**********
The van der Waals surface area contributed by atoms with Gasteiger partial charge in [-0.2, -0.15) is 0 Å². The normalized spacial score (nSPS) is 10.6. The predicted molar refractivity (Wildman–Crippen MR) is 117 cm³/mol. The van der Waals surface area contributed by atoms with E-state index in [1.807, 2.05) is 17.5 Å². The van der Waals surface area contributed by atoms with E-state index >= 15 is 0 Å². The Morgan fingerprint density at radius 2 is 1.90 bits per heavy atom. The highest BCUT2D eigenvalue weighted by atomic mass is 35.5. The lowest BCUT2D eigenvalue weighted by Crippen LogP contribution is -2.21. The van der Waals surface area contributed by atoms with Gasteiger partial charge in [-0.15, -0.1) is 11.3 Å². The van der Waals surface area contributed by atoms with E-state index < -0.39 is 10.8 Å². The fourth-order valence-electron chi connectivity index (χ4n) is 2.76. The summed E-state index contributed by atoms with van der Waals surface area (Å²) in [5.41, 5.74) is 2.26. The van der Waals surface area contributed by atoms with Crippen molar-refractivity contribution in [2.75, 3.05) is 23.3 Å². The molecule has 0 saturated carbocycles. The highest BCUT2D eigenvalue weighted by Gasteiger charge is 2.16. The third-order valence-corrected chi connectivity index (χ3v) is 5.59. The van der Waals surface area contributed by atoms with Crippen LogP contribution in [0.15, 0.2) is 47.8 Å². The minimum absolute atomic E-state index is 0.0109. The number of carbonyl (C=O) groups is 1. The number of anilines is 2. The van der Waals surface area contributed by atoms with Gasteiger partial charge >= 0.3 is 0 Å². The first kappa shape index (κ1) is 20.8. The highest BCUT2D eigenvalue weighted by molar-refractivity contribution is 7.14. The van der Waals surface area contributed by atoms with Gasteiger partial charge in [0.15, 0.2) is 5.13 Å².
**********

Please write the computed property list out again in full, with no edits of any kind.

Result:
The van der Waals surface area contributed by atoms with Gasteiger partial charge in [-0.2, -0.15) is 0 Å². The normalized spacial score (nSPS) is 10.6. The predicted molar refractivity (Wildman–Crippen MR) is 117 cm³/mol. The van der Waals surface area contributed by atoms with E-state index in [1.807, 2.05) is 17.5 Å². The van der Waals surface area contributed by atoms with E-state index >= 15 is 0 Å². The Morgan fingerprint density at radius 2 is 1.90 bits per heavy atom. The highest BCUT2D eigenvalue weighted by atomic mass is 35.5. The lowest BCUT2D eigenvalue weighted by Crippen LogP contribution is -2.21. The van der Waals surface area contributed by atoms with Gasteiger partial charge in [-0.15, -0.1) is 11.3 Å². The van der Waals surface area contributed by atoms with E-state index < -0.39 is 10.8 Å². The fourth-order valence-electron chi connectivity index (χ4n) is 2.76. The summed E-state index contributed by atoms with van der Waals surface area (Å²) in [5.41, 5.74) is 2.26. The van der Waals surface area contributed by atoms with Crippen molar-refractivity contribution in [2.75, 3.05) is 23.3 Å². The molecule has 0 saturated carbocycles. The highest BCUT2D eigenvalue weighted by Gasteiger charge is 2.16. The third-order valence-corrected chi connectivity index (χ3v) is 5.59. The van der Waals surface area contributed by atoms with Crippen LogP contribution in [0.15, 0.2) is 47.8 Å². The minimum absolute atomic E-state index is 0.0109. The number of carbonyl (C=O) groups is 1. The number of anilines is 2. The van der Waals surface area contributed by atoms with Gasteiger partial charge >= 0.3 is 0 Å². The first kappa shape index (κ1) is 20.8. The highest BCUT2D eigenvalue weighted by molar-refractivity contribution is 7.14. The van der Waals surface area contributed by atoms with Gasteiger partial charge in [0.15, 0.2) is 5.13 Å².